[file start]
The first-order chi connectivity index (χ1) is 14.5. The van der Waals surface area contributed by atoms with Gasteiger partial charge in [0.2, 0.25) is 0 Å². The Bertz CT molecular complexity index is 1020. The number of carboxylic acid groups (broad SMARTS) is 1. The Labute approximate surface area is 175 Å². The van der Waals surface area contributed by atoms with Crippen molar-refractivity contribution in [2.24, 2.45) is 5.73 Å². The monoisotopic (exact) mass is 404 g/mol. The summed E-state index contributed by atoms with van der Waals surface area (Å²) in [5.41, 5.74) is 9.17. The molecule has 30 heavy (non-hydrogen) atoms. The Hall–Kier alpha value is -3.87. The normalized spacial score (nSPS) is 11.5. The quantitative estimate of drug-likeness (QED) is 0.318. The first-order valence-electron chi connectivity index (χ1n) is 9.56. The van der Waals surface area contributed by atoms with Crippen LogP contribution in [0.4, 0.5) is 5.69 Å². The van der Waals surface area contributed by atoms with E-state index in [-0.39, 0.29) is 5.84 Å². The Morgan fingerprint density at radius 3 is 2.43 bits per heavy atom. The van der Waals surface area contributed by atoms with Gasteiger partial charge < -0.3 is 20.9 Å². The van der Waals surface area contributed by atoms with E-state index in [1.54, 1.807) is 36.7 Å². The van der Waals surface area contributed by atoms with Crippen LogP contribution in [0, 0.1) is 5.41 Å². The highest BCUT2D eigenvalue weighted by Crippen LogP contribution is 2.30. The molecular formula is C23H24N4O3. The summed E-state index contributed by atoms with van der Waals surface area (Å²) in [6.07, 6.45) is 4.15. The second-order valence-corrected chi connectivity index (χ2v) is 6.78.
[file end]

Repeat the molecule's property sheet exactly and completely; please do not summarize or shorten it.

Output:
The first-order chi connectivity index (χ1) is 14.5. The van der Waals surface area contributed by atoms with Gasteiger partial charge in [0.2, 0.25) is 0 Å². The Bertz CT molecular complexity index is 1020. The number of carboxylic acid groups (broad SMARTS) is 1. The Labute approximate surface area is 175 Å². The van der Waals surface area contributed by atoms with Crippen molar-refractivity contribution in [2.24, 2.45) is 5.73 Å². The monoisotopic (exact) mass is 404 g/mol. The summed E-state index contributed by atoms with van der Waals surface area (Å²) in [5.41, 5.74) is 9.17. The molecule has 30 heavy (non-hydrogen) atoms. The Hall–Kier alpha value is -3.87. The normalized spacial score (nSPS) is 11.5. The quantitative estimate of drug-likeness (QED) is 0.318. The first-order valence-electron chi connectivity index (χ1n) is 9.56. The van der Waals surface area contributed by atoms with Crippen LogP contribution in [0.4, 0.5) is 5.69 Å². The van der Waals surface area contributed by atoms with E-state index in [-0.39, 0.29) is 5.84 Å². The Morgan fingerprint density at radius 3 is 2.43 bits per heavy atom. The van der Waals surface area contributed by atoms with Gasteiger partial charge < -0.3 is 20.9 Å². The van der Waals surface area contributed by atoms with E-state index in [1.54, 1.807) is 36.7 Å². The van der Waals surface area contributed by atoms with Crippen LogP contribution in [0, 0.1) is 5.41 Å². The highest BCUT2D eigenvalue weighted by Crippen LogP contribution is 2.30. The molecular formula is C23H24N4O3. The summed E-state index contributed by atoms with van der Waals surface area (Å²) in [6.07, 6.45) is 4.15. The second-order valence-corrected chi connectivity index (χ2v) is 6.78.